Jimmy Maynes, an artist manager and former SVP Creative at Jive Records, tells stories about how members of the music industry may have helped enable R. Kelly’s alleged actions. “I remember being called to Jive late one night,” Maynes says. “We were brought into a conference room and they said, ‘Hey guys, we have a problem.’ During the time of the explosive tape, I remember them playing 15 or 20 seconds. At that point, my bosses said, ‘We’ve seen enough.’ There are just some things I think you can’t unsee.”

He continues, “In a panic, they said to me and another executive, ‘You guys need to go to Chicago and you guys need to buy up all the tapes you can find. And we did.” He adds, “I remember one of my bosses telling me, ‘Jimmy, don’t get caught up, because if Rob goes down, people are going to get fired.’ I was like, ‘Why? It’s not our fault.’ He said, ‘Rob keeps the lights on around here.’” 

Maynes says he confronted R. Kelly about it one day, but the singer responded by saying it was his brother, not him. 

Dyan Ely, R. Kelly’s former recording engineer, remembers watching the infamous Chappelle’s Show “Piss On You” sketch with the singer. “Rob didn’t say ‘turn it off,’” Ely says. “He watched the thing and it was awkward silence for a while. It felt like forever. Everyone’s like, ‘Oh, shit.’ It was pretty intense and pretty crazy. Rob is probably the weirdest slash most intense slash most demanding artist I’ve ever worked for.”

Ely also shares a story about seeing women in a garage as R. Kelly was recording, while preparing for his first trial. “Leading up to the trial, there were two women that lived pretty much full time in the garage,” Ely says. “They were there as long as I was working at [the studio]. I think it was kind of an unwritten rule that they weren’t supposed to talk to us and we weren’t supposed to talk to them.” He says he believes one of the girls in the garage was the girl from the pee tape.

Carey Kelly remembers seeing video of R. Kelly with a 13-year-old girl, before the tape was burned 

R. Kelly’s brother Carey Kelly tells a story about borrowing a movie from the singer and instead finding a video with underage girls on it. “I put the tape in, and what’s on this tape is these little girls that he done filmed over,” Carey Kelly says. “He asked these girls on this tape, ‘How old are you?’ It was like he was interviewing them. And they were like, ‘13.’ These were white girls that were 13. In the system, [that’s] a different ballgame than a black girl that’s 13. He would have been gone.” Carey Kelly admits he made a mistake at the time by not doing anything about it. Instead of alerting anyone, he gave the tape back to his brother: “Robert ended up coming to Chicago and I gave it to him and he burned it up.”

Survivor Tiffany Hawkins alleges Kelly took advantage of her, and asked her to recruit other underage friends

Tiffany Hawkins, the first survivor to legally come forward, gets the chance to tell her story in-depth. Hawkins says she met R. Kelly in Chicago in 1991 when she was 15 years old. After approaching the singer in a Chicago neighborhood, she told him that she was an aspiring singer. Kelly allegedly invited Hawkins and her friends to his apartment, where she sang for him. According to Hawkins, her early relationship with Kelly was a familial one. She described him as a brother. Although Hawkins did not initially have sex with the singer, she says she invited many of her friends over, who did engage in sexual activity with him.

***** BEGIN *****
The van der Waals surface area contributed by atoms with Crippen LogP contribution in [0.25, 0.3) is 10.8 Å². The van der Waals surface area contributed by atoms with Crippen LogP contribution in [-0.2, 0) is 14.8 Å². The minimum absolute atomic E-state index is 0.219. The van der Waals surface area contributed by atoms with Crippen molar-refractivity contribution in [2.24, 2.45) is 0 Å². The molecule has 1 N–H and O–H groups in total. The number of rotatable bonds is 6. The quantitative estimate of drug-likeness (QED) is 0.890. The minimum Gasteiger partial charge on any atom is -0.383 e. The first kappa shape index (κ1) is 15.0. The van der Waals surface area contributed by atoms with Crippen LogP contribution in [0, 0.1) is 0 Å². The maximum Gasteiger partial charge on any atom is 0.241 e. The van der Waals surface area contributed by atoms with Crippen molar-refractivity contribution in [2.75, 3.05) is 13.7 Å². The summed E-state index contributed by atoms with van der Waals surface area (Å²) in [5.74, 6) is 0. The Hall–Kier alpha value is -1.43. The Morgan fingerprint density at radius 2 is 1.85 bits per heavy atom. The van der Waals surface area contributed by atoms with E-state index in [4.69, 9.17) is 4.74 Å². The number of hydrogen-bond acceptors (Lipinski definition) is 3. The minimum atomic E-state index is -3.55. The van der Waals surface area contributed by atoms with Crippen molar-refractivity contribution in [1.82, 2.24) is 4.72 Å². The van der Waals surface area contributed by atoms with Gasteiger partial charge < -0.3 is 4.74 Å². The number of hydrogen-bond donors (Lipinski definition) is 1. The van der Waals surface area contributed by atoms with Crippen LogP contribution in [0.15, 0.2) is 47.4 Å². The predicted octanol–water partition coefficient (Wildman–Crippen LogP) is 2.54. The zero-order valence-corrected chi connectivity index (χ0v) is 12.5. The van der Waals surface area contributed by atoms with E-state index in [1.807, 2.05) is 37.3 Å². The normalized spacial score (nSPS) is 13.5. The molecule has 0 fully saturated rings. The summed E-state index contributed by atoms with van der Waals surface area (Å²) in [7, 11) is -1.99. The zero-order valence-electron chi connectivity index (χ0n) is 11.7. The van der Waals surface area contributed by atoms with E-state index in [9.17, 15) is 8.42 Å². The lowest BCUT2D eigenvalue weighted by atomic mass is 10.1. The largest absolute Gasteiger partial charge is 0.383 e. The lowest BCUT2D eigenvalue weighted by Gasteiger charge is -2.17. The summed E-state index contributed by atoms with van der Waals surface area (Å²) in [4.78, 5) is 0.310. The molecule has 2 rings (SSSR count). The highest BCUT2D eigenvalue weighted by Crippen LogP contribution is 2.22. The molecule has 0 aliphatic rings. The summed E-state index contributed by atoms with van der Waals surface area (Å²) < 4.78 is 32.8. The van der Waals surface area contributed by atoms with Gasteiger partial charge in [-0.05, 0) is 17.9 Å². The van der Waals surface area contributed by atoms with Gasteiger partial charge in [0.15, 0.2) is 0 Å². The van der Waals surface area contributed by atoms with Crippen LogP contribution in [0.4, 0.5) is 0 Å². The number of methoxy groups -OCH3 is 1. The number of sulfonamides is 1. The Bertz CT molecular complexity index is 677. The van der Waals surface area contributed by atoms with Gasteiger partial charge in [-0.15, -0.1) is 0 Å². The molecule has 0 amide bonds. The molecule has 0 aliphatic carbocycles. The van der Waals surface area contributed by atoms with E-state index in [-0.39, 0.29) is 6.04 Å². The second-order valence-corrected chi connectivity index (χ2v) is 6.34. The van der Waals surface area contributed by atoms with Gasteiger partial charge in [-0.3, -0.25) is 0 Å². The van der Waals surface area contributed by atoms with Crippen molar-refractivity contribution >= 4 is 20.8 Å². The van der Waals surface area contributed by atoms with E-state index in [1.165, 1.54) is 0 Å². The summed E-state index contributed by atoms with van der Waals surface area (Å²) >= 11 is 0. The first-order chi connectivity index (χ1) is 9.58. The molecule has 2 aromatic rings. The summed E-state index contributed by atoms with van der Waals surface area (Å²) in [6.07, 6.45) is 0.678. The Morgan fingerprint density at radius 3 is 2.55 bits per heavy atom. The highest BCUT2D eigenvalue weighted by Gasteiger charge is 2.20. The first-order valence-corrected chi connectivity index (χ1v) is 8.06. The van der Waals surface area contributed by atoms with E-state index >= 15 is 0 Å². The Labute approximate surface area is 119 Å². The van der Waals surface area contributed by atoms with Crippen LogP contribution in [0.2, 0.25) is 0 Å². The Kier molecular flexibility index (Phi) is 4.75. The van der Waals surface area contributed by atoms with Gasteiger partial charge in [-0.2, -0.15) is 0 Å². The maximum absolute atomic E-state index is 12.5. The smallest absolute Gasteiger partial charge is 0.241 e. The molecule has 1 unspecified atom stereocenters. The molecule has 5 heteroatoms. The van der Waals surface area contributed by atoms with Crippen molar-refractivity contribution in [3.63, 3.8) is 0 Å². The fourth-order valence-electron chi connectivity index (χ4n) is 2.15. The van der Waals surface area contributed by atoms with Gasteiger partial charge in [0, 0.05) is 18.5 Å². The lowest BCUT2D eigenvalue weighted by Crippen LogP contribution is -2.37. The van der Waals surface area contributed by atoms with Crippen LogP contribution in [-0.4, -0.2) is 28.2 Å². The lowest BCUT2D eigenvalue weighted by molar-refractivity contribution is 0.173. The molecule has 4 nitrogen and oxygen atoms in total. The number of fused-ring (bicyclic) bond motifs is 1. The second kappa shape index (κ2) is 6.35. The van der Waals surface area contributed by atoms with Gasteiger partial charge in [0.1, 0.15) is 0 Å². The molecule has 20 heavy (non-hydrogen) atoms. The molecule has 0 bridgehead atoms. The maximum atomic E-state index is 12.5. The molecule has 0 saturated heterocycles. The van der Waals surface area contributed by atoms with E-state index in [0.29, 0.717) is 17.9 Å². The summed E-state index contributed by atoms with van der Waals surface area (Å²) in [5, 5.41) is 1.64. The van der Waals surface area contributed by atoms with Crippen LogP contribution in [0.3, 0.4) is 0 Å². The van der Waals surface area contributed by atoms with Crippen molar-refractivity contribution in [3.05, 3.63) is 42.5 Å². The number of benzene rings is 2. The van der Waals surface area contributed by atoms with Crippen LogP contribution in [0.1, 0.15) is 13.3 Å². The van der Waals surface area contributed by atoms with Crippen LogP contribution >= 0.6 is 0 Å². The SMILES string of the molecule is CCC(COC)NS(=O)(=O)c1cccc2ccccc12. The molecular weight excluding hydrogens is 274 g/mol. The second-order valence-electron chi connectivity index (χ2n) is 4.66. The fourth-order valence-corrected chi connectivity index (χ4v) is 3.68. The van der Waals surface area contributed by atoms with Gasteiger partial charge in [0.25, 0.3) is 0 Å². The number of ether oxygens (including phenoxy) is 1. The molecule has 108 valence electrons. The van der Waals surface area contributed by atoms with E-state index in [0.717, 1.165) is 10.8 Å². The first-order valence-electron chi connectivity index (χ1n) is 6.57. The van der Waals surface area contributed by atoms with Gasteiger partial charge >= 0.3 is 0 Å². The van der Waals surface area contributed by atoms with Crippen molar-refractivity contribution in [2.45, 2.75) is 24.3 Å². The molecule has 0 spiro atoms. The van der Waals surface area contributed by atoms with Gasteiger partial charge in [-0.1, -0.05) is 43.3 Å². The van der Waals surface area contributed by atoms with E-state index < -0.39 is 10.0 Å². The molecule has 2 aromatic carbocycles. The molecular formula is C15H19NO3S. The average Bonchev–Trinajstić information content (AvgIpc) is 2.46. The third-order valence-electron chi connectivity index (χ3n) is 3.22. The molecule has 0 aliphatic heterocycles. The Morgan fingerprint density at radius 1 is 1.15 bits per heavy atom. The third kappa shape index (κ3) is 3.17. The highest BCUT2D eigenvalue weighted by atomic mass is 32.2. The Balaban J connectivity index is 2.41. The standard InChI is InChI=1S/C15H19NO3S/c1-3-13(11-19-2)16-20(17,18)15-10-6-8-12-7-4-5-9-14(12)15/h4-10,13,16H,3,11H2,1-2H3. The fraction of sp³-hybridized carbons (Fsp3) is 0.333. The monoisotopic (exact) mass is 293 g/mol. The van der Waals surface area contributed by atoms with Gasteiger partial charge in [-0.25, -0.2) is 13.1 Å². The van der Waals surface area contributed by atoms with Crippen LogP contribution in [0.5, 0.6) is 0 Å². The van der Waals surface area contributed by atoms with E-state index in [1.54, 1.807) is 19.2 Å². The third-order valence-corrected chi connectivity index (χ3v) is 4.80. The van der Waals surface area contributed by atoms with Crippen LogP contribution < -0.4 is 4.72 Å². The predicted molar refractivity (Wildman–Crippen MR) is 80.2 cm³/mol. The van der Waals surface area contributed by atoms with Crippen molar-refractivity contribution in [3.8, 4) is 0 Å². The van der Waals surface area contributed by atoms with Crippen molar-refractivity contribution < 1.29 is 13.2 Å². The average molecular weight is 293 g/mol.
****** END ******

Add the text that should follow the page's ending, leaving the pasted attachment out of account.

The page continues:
Hawkins says she recruited those friends to come over to Kelly’s apartment because of his request. “Every girl I brought was between the age of 14 and 16,” she says. Ebony Wilkins, who also appears in the docuseries, was one of the women she introduced to Kelly. Wilkins recalls having sex with Kelly as well. 

Several months after Hawkins met Kelly, he stopped asking Hawkins to invite her friends over—a move she suspects was because others had been alerted to Kelly’s questionable behavior. “We went from the brother-sister type of relationship to more of a sexual relationship, and it was weird for me,” she recalls. 

At this time, Hawkins says that she lived with Kelly and cut off contact with her family and friends. The details of her experience are similar to survivors who have publicly shared their stories: “I honestly can’t think of a time I was with R. Kelly and we didn’t have sex. It was all the time. I hated it. I hated it. But I did it. Because I felt like it’s what I had to do.”

Hawkins says this continued until she became pregnant. After informing Kelly of her health status, she says she attempted to commit suicide by taking several pills.Hawkins was the first known survivor of Kelly to take legal action against Kelly. She filed a suit which included other witnesses such as Wilkins and Aaliyah. She later settled her suit for $250,000, contingent on her signing an NDA.

R. Kelly’s brothers allege sexual abuse by family and friends when they were children

Surviving R. Kelly: The Reckoning dives into more details about R. Kelly’s backstory and childhood. Within the first 10 minutes, viewers learn more about the alleged sexual abuse that R. Kelly experienced as a child, and has openly talked about in previous interviews (as well as his song, “I Admit”).

R. Kelly’s brothers, Bruce and Carey, say that Kelly was abused around the age of eight by a man named Mr. Henry, whom they referred to as the “neighborhood uncle.” Mr. Henry became friendly with Robert and his brother by buying them food and other presents. The Kelly brothers recall an instance in which Mr. Henry invited them to his house and exposed his genitals to them. “We fought for our life to get out that house. We could hear him say, ‘Don’t tell nobody,’” Carey Kelly says. In another alleged incident, Mr. Henry specifically targeted Robert and “tried some inappropriate things” with him. Drea Kelly echoes Carey and Bruce’s recollection of abuse by Mr. Henry.

Following those alleged incidents, Kelly’s mother called the police and informed them of Mr. Henry’s actions. Prior to the police’s arrival, men in the neighborhood jumped Mr. Henry. Despite the authorities getting involved, though, Mr. Henry allegedly bribed Kelly’s mother to not appear in court, which is presumably why the legal case ended there. 

Aside from Mr. Henry, the brothers also mentions a female family member who allegedly abused Carey and Robert. This family member’s name is redacted from the series, but Carey recalls incidents in which she allegedly climbed on top of him, unzipped his pants, and had sex with him. Carey also accuses the family member of doing the same acts to Robert. 

Kelly’s brothers suggest these experiences of alleged child abuse led to Kelly’s disturbing behavior as an adult. “Robert’s sexual life, and the way that he turned out today to be,” Carey says. “For a man to molest my brother and for [redacted name] to molest him, that changes the game.”